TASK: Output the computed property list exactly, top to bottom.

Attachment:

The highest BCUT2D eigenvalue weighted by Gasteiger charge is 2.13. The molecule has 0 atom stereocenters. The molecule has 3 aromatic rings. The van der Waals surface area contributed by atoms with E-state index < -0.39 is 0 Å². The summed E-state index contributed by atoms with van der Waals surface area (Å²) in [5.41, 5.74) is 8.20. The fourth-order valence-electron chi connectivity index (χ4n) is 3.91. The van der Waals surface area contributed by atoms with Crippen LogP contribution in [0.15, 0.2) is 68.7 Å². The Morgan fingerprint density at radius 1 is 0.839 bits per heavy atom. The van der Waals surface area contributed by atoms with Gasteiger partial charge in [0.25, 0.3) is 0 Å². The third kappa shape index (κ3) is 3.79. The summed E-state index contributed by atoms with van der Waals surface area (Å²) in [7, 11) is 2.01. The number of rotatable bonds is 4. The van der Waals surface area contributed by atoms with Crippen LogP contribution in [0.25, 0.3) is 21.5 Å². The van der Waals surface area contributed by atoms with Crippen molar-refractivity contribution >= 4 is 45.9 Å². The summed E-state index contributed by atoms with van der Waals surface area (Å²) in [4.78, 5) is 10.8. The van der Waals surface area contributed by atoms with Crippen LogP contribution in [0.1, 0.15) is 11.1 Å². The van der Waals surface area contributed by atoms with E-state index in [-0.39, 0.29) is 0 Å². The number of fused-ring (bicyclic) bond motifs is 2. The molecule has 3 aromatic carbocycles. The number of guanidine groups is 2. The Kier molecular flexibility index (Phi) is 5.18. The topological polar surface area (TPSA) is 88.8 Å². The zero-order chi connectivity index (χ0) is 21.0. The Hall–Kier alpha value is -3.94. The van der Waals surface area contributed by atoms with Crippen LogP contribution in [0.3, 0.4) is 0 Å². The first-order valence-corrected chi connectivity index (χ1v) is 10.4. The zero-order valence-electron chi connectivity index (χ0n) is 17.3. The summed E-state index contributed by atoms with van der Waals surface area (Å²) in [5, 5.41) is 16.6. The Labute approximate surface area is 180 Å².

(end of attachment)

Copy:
The highest BCUT2D eigenvalue weighted by Gasteiger charge is 2.13. The molecule has 0 atom stereocenters. The molecule has 3 aromatic rings. The van der Waals surface area contributed by atoms with E-state index < -0.39 is 0 Å². The summed E-state index contributed by atoms with van der Waals surface area (Å²) in [5.41, 5.74) is 8.20. The fourth-order valence-electron chi connectivity index (χ4n) is 3.91. The van der Waals surface area contributed by atoms with Crippen LogP contribution in [0.15, 0.2) is 68.7 Å². The Morgan fingerprint density at radius 1 is 0.839 bits per heavy atom. The van der Waals surface area contributed by atoms with Gasteiger partial charge in [0.25, 0.3) is 0 Å². The third kappa shape index (κ3) is 3.79. The summed E-state index contributed by atoms with van der Waals surface area (Å²) in [7, 11) is 2.01. The number of rotatable bonds is 4. The van der Waals surface area contributed by atoms with Crippen LogP contribution in [0.25, 0.3) is 21.5 Å². The van der Waals surface area contributed by atoms with Crippen molar-refractivity contribution >= 4 is 45.9 Å². The summed E-state index contributed by atoms with van der Waals surface area (Å²) in [4.78, 5) is 10.8. The van der Waals surface area contributed by atoms with Crippen LogP contribution in [0.1, 0.15) is 11.1 Å². The van der Waals surface area contributed by atoms with E-state index in [-0.39, 0.29) is 0 Å². The number of fused-ring (bicyclic) bond motifs is 2. The molecule has 3 aromatic carbocycles. The number of guanidine groups is 2. The Kier molecular flexibility index (Phi) is 5.18. The topological polar surface area (TPSA) is 88.8 Å². The zero-order chi connectivity index (χ0) is 21.0. The Hall–Kier alpha value is -3.94. The van der Waals surface area contributed by atoms with Crippen LogP contribution in [0.3, 0.4) is 0 Å². The first-order valence-corrected chi connectivity index (χ1v) is 10.4. The zero-order valence-electron chi connectivity index (χ0n) is 17.3. The summed E-state index contributed by atoms with van der Waals surface area (Å²) in [5, 5.41) is 16.6. The Labute approximate surface area is 180 Å².